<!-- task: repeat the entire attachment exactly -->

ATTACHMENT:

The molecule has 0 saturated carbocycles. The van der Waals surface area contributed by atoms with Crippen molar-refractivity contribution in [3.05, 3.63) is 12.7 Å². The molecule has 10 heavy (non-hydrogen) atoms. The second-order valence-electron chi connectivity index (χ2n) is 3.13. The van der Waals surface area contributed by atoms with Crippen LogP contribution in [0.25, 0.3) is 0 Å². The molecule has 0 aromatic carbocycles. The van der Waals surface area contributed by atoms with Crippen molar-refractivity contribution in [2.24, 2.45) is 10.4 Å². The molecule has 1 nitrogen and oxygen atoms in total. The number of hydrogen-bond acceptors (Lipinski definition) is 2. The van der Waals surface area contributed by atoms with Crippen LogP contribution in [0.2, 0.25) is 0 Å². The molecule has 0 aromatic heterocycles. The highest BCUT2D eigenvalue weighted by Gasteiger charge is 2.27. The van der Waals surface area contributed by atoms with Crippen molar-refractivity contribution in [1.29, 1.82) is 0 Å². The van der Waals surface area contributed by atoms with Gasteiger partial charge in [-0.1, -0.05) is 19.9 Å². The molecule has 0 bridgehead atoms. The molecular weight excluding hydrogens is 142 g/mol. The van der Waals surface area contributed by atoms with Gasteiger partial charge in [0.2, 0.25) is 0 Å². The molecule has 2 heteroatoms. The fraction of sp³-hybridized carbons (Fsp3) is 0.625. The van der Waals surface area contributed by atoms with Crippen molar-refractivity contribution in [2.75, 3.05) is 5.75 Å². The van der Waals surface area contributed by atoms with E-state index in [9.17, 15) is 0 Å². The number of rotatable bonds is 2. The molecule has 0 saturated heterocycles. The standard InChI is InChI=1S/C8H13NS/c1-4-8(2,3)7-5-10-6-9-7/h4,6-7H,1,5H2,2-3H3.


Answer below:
The molecule has 0 saturated carbocycles. The van der Waals surface area contributed by atoms with Crippen molar-refractivity contribution in [3.05, 3.63) is 12.7 Å². The molecule has 10 heavy (non-hydrogen) atoms. The second-order valence-electron chi connectivity index (χ2n) is 3.13. The van der Waals surface area contributed by atoms with Crippen LogP contribution in [0.25, 0.3) is 0 Å². The molecule has 0 aromatic carbocycles. The van der Waals surface area contributed by atoms with Crippen molar-refractivity contribution in [2.24, 2.45) is 10.4 Å². The molecule has 1 nitrogen and oxygen atoms in total. The number of hydrogen-bond acceptors (Lipinski definition) is 2. The van der Waals surface area contributed by atoms with Crippen LogP contribution in [0.2, 0.25) is 0 Å². The molecule has 0 aromatic heterocycles. The highest BCUT2D eigenvalue weighted by Gasteiger charge is 2.27. The van der Waals surface area contributed by atoms with Crippen molar-refractivity contribution in [1.29, 1.82) is 0 Å². The van der Waals surface area contributed by atoms with Gasteiger partial charge in [-0.1, -0.05) is 19.9 Å². The molecule has 0 bridgehead atoms. The molecular weight excluding hydrogens is 142 g/mol. The van der Waals surface area contributed by atoms with Gasteiger partial charge in [0.2, 0.25) is 0 Å². The molecule has 2 heteroatoms. The fraction of sp³-hybridized carbons (Fsp3) is 0.625. The van der Waals surface area contributed by atoms with Crippen molar-refractivity contribution in [2.75, 3.05) is 5.75 Å². The van der Waals surface area contributed by atoms with E-state index in [9.17, 15) is 0 Å². The number of rotatable bonds is 2. The molecule has 0 saturated heterocycles. The standard InChI is InChI=1S/C8H13NS/c1-4-8(2,3)7-5-10-6-9-7/h4,6-7H,1,5H2,2-3H3.